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Tuesday, January 16, 2018

 

Interview with Anne Andersen, Summer 2017 Flash Fiction Runner Up

Today we have a special interview for you. Anne Andersen is one of the runners-up in the Summer Flash Fiction contest and she snared this honor with not one but two stories. Take the time to experience Disposition and Half Way before you read this interview with a writer who subtly reveals clues about the backstory and motivation of her characters, weaving together layered stories in this short format.

Anne’s Bio:

Anne Andersen grew up in Norway with two brothers and a mother who made up stories for them every night. The most popular story was about a boy called Me Too who travelled with a little fox each day to a faraway place where they adventured as all the siblings contributed to the story. Since then imagining all sorts of new worlds became an addiction. Coming to the US as a teenager and visiting a variety of places including Antarctica and Spitsbergen has added to her notebooks full of writing ideas.

Anne writes bad poetry, short stories and is still working diligently on her first science fiction novel. She is a perfectionist and is afraid to call it finished, but with weekly therapy hopes to remedy that. Several of her poems and short stories have been accepted for publication. Her story, Porcelain, was a runner up in our Fall Flash Fiction Contest 2016.
This interview was conducted by Sue Bradford Edwards.

WOW!: What was the inspiration behind Disposition?

Anne: I had written two short stories that ended up with my mother telling me she didn’t want to read any more of my stories because they upset her too much. So, I thought I was on to something. That was at a lower point in my life and stories about people going through difficult emotional events resonated with me. I decided to write 10 stories with the theme of ‘despair’.

Disposition is the story about a soldier about to be deployed and leaving his wife and new baby. Some time ago a good friend talked about how hard it was when her husband used to deploy. Everyone knows a soldier and everyone can in one way or another relate to separation and loss.

As I contemplated despair, a strong visual image came to me of a man in uniform sitting alone on an old sofa with a newborn baby draped over his shoulder. I imagined what he might be struggling with. The story idea didn’t come in one clean lightning bolt but developed as I wrote and kept reminding myself of that original image as it became the backbone of the story.

WOW!: Disposition is such a complicated story, layer upon layer. Each time I read it something previously unnoticed leaps out at me. How do you create such a complex story in such a short format?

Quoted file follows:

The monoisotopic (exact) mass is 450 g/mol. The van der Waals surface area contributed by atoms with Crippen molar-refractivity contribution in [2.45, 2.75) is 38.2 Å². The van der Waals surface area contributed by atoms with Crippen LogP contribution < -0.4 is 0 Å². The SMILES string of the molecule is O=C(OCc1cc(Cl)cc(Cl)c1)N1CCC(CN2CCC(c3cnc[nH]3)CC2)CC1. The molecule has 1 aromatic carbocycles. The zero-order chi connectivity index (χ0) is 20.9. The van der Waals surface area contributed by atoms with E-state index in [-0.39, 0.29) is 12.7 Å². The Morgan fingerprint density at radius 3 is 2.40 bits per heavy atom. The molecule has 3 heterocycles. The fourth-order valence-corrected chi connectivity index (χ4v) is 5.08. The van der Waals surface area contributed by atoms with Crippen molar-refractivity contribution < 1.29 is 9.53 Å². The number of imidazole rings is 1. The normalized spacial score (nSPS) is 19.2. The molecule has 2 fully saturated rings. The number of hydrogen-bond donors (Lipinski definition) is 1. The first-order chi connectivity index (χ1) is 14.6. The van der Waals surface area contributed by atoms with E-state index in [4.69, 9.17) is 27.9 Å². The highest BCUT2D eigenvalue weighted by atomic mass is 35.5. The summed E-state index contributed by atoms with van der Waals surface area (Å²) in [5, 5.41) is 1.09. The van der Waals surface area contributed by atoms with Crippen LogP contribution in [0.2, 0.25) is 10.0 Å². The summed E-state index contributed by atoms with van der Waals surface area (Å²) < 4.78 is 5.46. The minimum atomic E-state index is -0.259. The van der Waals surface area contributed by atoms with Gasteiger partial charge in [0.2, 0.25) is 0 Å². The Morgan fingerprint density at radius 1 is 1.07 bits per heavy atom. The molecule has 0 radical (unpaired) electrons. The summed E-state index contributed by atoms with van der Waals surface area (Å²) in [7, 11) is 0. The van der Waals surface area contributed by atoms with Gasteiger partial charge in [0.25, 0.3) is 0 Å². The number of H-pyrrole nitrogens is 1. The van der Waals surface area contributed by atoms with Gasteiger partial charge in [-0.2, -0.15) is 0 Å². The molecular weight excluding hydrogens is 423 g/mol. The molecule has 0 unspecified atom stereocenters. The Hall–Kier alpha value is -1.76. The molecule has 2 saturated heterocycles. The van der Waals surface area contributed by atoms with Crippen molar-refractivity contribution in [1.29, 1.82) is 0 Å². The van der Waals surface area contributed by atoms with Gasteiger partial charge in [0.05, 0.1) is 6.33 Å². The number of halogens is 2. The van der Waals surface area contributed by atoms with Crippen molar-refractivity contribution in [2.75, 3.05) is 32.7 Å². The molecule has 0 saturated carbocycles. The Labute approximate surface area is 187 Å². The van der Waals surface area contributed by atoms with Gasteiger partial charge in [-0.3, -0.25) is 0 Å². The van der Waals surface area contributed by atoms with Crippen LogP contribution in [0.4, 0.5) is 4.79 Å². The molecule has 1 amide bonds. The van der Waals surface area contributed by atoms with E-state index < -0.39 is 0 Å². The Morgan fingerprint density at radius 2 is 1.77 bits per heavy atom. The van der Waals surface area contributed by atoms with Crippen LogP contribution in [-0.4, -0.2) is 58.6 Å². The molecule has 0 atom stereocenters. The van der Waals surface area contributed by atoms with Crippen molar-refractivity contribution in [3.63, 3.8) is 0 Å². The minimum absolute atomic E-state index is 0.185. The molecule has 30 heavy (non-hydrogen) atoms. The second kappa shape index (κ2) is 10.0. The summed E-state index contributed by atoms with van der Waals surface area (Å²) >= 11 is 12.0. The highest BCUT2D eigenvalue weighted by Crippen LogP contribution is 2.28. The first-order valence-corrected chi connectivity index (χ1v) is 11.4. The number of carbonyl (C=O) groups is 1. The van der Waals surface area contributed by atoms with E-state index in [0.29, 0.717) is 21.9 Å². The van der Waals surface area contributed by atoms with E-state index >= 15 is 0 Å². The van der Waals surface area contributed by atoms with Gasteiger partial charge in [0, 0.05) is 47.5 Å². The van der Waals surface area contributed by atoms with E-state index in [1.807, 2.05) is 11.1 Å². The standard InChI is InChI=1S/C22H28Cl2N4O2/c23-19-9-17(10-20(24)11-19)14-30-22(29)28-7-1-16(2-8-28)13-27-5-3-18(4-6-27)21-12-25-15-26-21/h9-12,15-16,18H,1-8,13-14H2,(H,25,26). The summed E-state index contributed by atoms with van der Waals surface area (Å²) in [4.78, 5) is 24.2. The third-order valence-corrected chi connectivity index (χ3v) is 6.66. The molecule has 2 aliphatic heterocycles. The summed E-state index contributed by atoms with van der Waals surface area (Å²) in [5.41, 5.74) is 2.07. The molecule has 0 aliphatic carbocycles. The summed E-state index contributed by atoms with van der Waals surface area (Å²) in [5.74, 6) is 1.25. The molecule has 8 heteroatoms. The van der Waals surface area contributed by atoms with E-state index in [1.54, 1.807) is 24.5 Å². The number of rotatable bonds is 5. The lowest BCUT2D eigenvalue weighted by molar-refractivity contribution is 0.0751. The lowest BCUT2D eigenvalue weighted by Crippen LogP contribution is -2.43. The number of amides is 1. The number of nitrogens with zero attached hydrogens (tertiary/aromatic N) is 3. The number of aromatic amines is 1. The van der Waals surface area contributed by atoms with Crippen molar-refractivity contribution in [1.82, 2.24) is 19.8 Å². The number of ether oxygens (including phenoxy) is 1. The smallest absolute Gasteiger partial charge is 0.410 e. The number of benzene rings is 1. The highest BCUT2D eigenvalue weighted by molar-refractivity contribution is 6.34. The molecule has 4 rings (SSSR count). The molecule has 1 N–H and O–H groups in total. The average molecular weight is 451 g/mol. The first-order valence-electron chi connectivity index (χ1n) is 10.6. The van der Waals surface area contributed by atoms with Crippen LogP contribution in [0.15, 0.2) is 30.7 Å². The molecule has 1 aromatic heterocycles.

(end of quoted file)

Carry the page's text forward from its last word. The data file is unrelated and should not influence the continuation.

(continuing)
Anne: That is an awesome compliment. My goal is to write stories that are layered and complex underneath the basic story. I love subtext and never like reading stories where the author spoon feeds the reader so they never need to think. My goal is to have people engage and think a little. I struggle to make sure everything is there for the reader so they can figure out the layers of the story. It’s a difficult balance because some readers can get by with less and others need a lot more to understand the story. My writing group often confuses me with conflicting feedback. In the end I must trust a few of them who read like me.

Initially this story started as 1200 words and had several themes, or tiny sub-stories. These were the stories of the soldier leaving, how his wife dealt with it, what the soldier’s options were, the relationships between the three characters. These layers were obviously easier to show with more words. 

But when I cut to 750 words I didn’t want to dumb down the story. I sharply examined each point of the story to figure out exactly what the kernel of goodness was. Then I preserved that and made sure it was written clearly enough so the reader would understand. (It often doesn’t take more than a couple words to add a hint of a new layer, something of who the character is beyond the story or some hint of another motivation etc.) I needed to figure out exactly what I wanted to convey about this soldier before I could possibly make that evident to the reader. That was the hard part, I realized I was trying to make the part about the potential girlfriend too big and that distracted from the main point. But, I didn’t want to eliminate it entirely. I had to find a balance where only one story took center focus. The story was less clear at 1200 words than it is now at 750 words.

WOW!: In this story, Dave is clearly hiding something from his wife. You never specifically say what it is although you drop hints. Why don’t you reveal all?

Anne: If I had made the girlfriend layer bigger it would have taken the reader down a side path and defocused on his problem with his wife. That might be good in a longer story with more room to explore bigger issues. That doesn’t work in flash fiction. I could have chosen the girlfriend story, but I felt that might have been too cliché, and it would have increased what I considered cheap conflict. I needed to laser focus on one issue. I chose the marriage, because in real life most decent guys will try, at least initially, to focus on their marriage.